What the MST3K crew ultimately failed to grasp, though, was a growing impatience among the show’s most diehard fanbase to see Mystery Science Theater 3000 attain some kind of self-sufficient equilibrium with itself. The same fans who were thrilled to have a chance to bring the show back in 2015 did so again with another Kickstarter campaign in 2021, but even then there was a palpable undercurrent of resentment, a cynical subset of supporters asking “Just how many times are we going to be expected to do this?” The question becomes: Is there no way to create more MST3K that doesn’t involve fans fully funding every aspect of the show? What would it take for the series to pay for itself?
The mere fact that a $6 million Kickstarter campaign was necessary in the mid-2010s in order to fund the show’s first Netflix season was a red flag for many otherwise ardent supporters. This is, after all, Netflix we’re talking about–the world’s biggest streaming service wouldn’t foot a single dollar of the bill in bringing this beloved cult series to their platform? This is the service that paid Eddie Murphy $70 million for a couple of stand-up specials. They paid Ricky Gervais $40 million for two specials, and Jerry Seinfeld an incredible $100 million for two specials and Comedians in Cars Getting Coffee. But when it comes to MST3K, it was up to the show’s fans to foot 100% of the bill in getting the show produced.
Edit: It looks like I may have misremembered the timeline here, and that Netflix hadn’t officially been announced as the new home for MST3K until well after the first Kickstarter had already been successful.
At the time, this shifting of the responsibility for reviving MST3K to the fanbase was painted as an act of empowerment, a metaphorical ownership stake that would let fans feel proud of their investment in a cult classic series and theoretically give the showrunners more direct power and oversight over that series, free from Netflix meddling. In retrospect, however, it certainly feels as if Netflix simply never had any faith or much interest in the series at all–how else to explain such a lack of financial support when the likes of Carl Rinsch, whose only credit was the box office flop 47 Ronin, was handed $55 million by Netflix to produce a sci-fi series that never completed a single episode? Is it any surprise that this left a bad taste in the mouth of cast members such as MST3K’s Hampton Yount (Crow T. Robot), who have since expressed their frustration online?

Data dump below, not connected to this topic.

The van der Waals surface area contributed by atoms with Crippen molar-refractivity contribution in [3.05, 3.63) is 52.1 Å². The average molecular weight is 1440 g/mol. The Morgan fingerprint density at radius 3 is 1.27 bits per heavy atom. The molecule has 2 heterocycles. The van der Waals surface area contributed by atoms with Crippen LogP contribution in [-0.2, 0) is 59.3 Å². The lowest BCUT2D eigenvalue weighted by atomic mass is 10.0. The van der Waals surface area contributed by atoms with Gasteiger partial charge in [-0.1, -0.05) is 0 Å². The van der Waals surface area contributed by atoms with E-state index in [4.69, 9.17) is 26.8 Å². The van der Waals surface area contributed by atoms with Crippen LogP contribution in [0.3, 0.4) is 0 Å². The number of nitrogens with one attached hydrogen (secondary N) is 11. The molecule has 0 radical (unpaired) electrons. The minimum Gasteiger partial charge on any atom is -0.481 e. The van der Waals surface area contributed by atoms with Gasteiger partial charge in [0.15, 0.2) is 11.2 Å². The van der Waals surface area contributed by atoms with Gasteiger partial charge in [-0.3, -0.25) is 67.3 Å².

Wow our 100 percent fresh on rotten tomatoes Netflix show watched by millions could have had four+ more seasons for that money, sounds like criminal fraud idk https://t.co/nnQ9nxzVqZ
— Hampton Yount (@Hamptonyount) November 23, 2023
The subsequent move to hosting MST3K on its own proprietary streaming platform, dubbed The Gizmoplex, seemed to be another opportunity for the show to potentially build a self-sustaining method of creating new episodes. One would likely expect this to take the form of a subscription-based service with monthly costs attached to it, but access to the Gizmoplex was complicated by the need for the 2021 Kickstarter to initially fund its development, ultimately raising another $6.5 million while giving most fans semi-permanent access. More fans were subsequently alienated in the long and arduous process of distributing backer rewards that followed, with many of those physical rewards (t-shirts, stickers, etc.) not being shipped until Sept. of 2023, nearly 9 months after the last episode of season 13 had premiered at The Gizmoplex, and more than two years after the Kickstarter campaign concluded.